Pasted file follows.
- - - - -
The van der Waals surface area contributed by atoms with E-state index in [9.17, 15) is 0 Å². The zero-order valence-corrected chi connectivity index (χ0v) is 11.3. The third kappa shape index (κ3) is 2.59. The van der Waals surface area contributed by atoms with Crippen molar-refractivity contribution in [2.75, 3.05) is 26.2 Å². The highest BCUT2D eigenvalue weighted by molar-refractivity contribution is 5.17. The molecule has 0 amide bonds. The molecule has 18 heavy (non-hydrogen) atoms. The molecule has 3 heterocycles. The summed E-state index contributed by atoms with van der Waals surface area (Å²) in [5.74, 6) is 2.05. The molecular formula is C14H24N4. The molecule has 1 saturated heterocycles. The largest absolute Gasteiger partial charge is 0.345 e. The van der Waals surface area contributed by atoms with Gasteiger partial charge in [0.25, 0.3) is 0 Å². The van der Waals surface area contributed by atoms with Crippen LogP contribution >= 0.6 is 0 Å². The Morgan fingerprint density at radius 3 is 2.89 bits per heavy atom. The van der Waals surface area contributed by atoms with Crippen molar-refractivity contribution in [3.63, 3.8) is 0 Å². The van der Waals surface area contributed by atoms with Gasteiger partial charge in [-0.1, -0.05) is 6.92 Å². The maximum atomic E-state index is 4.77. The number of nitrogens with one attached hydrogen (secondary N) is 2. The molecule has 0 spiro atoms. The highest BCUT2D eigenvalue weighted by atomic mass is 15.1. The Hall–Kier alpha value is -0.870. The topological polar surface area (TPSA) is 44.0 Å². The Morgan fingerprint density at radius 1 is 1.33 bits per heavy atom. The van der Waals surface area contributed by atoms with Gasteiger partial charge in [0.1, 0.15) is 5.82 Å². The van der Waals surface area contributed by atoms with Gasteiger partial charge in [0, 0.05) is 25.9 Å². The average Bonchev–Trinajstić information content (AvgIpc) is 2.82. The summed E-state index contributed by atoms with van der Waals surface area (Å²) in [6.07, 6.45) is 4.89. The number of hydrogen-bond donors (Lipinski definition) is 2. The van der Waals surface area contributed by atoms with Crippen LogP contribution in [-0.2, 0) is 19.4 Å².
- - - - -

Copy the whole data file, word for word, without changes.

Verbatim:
The van der Waals surface area contributed by atoms with E-state index in [9.17, 15) is 0 Å². The zero-order valence-corrected chi connectivity index (χ0v) is 11.3. The third kappa shape index (κ3) is 2.59. The van der Waals surface area contributed by atoms with Crippen molar-refractivity contribution in [2.75, 3.05) is 26.2 Å². The highest BCUT2D eigenvalue weighted by molar-refractivity contribution is 5.17. The molecule has 0 amide bonds. The molecule has 18 heavy (non-hydrogen) atoms. The molecule has 3 heterocycles. The summed E-state index contributed by atoms with van der Waals surface area (Å²) in [5.74, 6) is 2.05. The molecular formula is C14H24N4. The molecule has 1 saturated heterocycles. The largest absolute Gasteiger partial charge is 0.345 e. The van der Waals surface area contributed by atoms with Gasteiger partial charge in [0.25, 0.3) is 0 Å². The van der Waals surface area contributed by atoms with Crippen LogP contribution >= 0.6 is 0 Å². The Morgan fingerprint density at radius 3 is 2.89 bits per heavy atom. The van der Waals surface area contributed by atoms with Crippen molar-refractivity contribution in [3.63, 3.8) is 0 Å². The van der Waals surface area contributed by atoms with Gasteiger partial charge in [-0.1, -0.05) is 6.92 Å². The maximum atomic E-state index is 4.77. The number of nitrogens with one attached hydrogen (secondary N) is 2. The molecule has 0 spiro atoms. The highest BCUT2D eigenvalue weighted by atomic mass is 15.1. The Hall–Kier alpha value is -0.870. The topological polar surface area (TPSA) is 44.0 Å². The Morgan fingerprint density at radius 1 is 1.33 bits per heavy atom. The van der Waals surface area contributed by atoms with Gasteiger partial charge in [0.1, 0.15) is 5.82 Å². The van der Waals surface area contributed by atoms with Gasteiger partial charge in [0, 0.05) is 25.9 Å². The average Bonchev–Trinajstić information content (AvgIpc) is 2.82. The summed E-state index contributed by atoms with van der Waals surface area (Å²) in [6.07, 6.45) is 4.89. The number of hydrogen-bond donors (Lipinski definition) is 2. The van der Waals surface area contributed by atoms with Crippen LogP contribution in [-0.2, 0) is 19.4 Å².